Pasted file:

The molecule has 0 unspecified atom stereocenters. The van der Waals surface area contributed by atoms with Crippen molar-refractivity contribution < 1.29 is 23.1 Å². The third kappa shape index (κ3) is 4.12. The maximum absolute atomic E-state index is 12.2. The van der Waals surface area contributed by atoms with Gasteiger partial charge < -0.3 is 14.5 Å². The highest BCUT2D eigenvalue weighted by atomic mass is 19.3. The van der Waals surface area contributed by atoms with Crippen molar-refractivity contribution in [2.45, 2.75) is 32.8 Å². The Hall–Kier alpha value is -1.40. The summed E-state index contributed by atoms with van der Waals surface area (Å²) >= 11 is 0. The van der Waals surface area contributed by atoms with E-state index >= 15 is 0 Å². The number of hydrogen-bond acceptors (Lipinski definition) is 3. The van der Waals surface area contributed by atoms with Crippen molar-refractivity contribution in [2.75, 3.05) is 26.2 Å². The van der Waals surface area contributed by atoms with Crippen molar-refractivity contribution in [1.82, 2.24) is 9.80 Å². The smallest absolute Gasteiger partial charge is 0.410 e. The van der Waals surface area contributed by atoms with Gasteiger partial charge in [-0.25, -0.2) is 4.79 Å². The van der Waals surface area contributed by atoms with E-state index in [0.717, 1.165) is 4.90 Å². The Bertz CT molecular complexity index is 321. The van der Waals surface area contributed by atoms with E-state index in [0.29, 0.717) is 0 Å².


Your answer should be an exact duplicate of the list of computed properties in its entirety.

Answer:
The molecule has 0 unspecified atom stereocenters. The van der Waals surface area contributed by atoms with Crippen molar-refractivity contribution < 1.29 is 23.1 Å². The third kappa shape index (κ3) is 4.12. The maximum absolute atomic E-state index is 12.2. The van der Waals surface area contributed by atoms with Gasteiger partial charge < -0.3 is 14.5 Å². The highest BCUT2D eigenvalue weighted by atomic mass is 19.3. The van der Waals surface area contributed by atoms with Crippen molar-refractivity contribution in [2.45, 2.75) is 32.8 Å². The Hall–Kier alpha value is -1.40. The summed E-state index contributed by atoms with van der Waals surface area (Å²) >= 11 is 0. The van der Waals surface area contributed by atoms with E-state index >= 15 is 0 Å². The number of hydrogen-bond acceptors (Lipinski definition) is 3. The van der Waals surface area contributed by atoms with Crippen molar-refractivity contribution in [2.75, 3.05) is 26.2 Å². The van der Waals surface area contributed by atoms with Crippen molar-refractivity contribution in [1.82, 2.24) is 9.80 Å². The smallest absolute Gasteiger partial charge is 0.410 e. The van der Waals surface area contributed by atoms with Gasteiger partial charge in [-0.25, -0.2) is 4.79 Å². The van der Waals surface area contributed by atoms with E-state index in [0.717, 1.165) is 4.90 Å². The Bertz CT molecular complexity index is 321. The van der Waals surface area contributed by atoms with E-state index in [0.29, 0.717) is 0 Å².